Just 6 miles separate the hubbub of downtown Augusta from the relative peace and quiet around Shed Pond, an undeveloped 37-acre pond straddling the Manchester–Readfield town line. Monks Hill rises to 750 feet over the pond’s west shore, its wooded summit marked by a simple sign amid a park-like grove of white pines.

Shed Pond and Monks Hill are part of Gannett Woods and Wyman Memorial Forest, two properties owned and managed by the Kennebec Land Trust. Climb the hill and meander around the pond, then exit through the New England Forestry Foundation’s Allen Whitney Memorial Forest and sidle along Scribner Road for a nice 4-mile circuit hike.

The Kennebec Land Trust’s second edition of its Hiking Guide covers 32 preserves and 54 miles of hiking. Visit tklt.org/merchandise to order a copy for $18, plus tax. Carey Kish photo

This hiker wouldn’t have known about Shed Pond and Monks Hill but for a copy of KLT’s Hiking Guide, a beautiful guide to 32 preserves and 54 miles of trails in the trust’s working region, which ranges Chesterfield to Litchfield and Leeds to Sidney. Since 1988, KLT has protected some 7,000 acres on more than 70 properties.

The Kennebec Land Trust published its first hiking guide in 2014, a bounty of 20 preserves and 36 miles of hiking. I remember wandering about them, guide in hand, exploring some sweet new places: Curtis Homestead in Leeds, Parker Pond in Fayette, Jamies Pond in Hallowell and Small-Burnham Conservation Area in Litchfield. What a difference six years makes.

The second edition of the KLT Hiking Guide, published last year, is a work of art of sorts. The full-color booklet contains 40 sturdy, water-resistant pages and is bound together with a key ring so you can remove a page and take it with you on the trail. You can also add future hike pages as they become available, because you just know KLT will add more hikes.

Each hike includes a photo and overview of the property, a map with a legend and location inset, a detailed trail description and driving directions. The front of the guide has an introduction and displays the generous sponsors who helped make it happen. In the back there’s a property summary (name, owner, and whether dogs, hunting and snowmobiles are allowed), a fold-out map of the region, and a checklist to keep track of your completed hikes.

KLT’s signature properties are Mt. Pisgah Conservation Area in Wayne and Winthrop, and Vaughan Woods in Hallowell. Three trails – Tower, Blueberry and Ledges – climb to the 809-foot summit of Mt. Pisgah, which is adorned with a 60-foot fire tower that offers an incredible 360-degree panoramic view. Vaughan Woods, protected by an easement held by KLT, features delightful walking on old carriage trails, fabulous stone bridges and a pretty pond.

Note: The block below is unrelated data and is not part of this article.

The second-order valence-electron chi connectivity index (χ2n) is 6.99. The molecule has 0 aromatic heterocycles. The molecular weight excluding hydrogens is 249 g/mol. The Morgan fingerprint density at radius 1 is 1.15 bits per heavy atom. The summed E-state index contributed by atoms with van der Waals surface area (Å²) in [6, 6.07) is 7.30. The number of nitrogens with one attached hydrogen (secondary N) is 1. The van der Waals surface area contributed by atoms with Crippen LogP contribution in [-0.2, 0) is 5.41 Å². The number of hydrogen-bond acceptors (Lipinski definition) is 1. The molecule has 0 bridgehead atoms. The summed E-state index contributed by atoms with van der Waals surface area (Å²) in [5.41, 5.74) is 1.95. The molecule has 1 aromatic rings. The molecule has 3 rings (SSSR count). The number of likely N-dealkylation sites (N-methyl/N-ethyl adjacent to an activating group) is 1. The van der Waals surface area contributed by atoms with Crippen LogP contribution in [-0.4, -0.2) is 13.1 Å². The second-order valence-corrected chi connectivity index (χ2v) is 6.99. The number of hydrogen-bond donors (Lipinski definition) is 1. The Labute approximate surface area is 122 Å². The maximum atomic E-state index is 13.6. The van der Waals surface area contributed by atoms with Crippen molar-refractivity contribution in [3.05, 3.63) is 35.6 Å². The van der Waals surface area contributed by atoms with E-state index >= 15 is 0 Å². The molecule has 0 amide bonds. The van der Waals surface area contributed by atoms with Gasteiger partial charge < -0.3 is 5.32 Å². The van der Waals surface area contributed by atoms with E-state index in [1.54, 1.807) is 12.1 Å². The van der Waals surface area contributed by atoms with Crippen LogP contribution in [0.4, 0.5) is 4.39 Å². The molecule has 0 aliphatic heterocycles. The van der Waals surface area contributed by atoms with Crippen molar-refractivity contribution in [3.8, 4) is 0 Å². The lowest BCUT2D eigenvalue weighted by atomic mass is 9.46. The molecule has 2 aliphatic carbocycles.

With the KLT Hiking Guide in your possession, you’ll be able to explore these wonderful, well-loved lands and so many more, like these fine places I checked off the list this spring.

Gott Pasture Preserve in Wayne protects 75 acres on the west shore of Wilson Pond. The scenic drive to the trailhead over Morrison Heights Road with its lovely views over Androscoggin Lake is a real treat all by itself. Then there’s the Shore Loop and Hemlock Woods Connector, which combine for a 1.5-mile loop that includes time along the lightly developed pond, an old foundation and a hilltop of boulders.

The view from the Pinnacle at Kennebec Land Trust’s Vienna Woods Preserve in Vienna looks east to the Kennebec Highlands. Carey Kish photo

The 164-acre Howard Hill Historical Park is an urban oasis on the west side of Augusta that features a network of trails on namesake Howard Hill, which tops out at nearly 500 feet. The upper eastern slopes provide a great look at the Capitol dome, downtown Augusta and the Kennebec River.

There are the aforementioned trails at Shed Pond and Monks Hill in Gannett Woods, and just a few miles north in Vienna Woods Conservation Area, there’s the Pinnacle to climb. From the granite bench atop the little bump you can enjoy a good view of the Kennebec Highlands.

KLT is fortunate to have some 60 volunteer stewards to help look after their wealth of trails. If you’ve got some time to spare, consider lending a hand. Volunteers are like gold to every land trust. To get started on your own central Maine hiking adventures, visit tklt.org/merchandise to order a copy of the KLT Hiking Guide ($18 plus tax).

Carey Kish of Mount Desert Island is an outdoors writer and two-time Appalachian Trail thru-hiker. Follow Carey’s adventures on Facebook @ Carey Kish.

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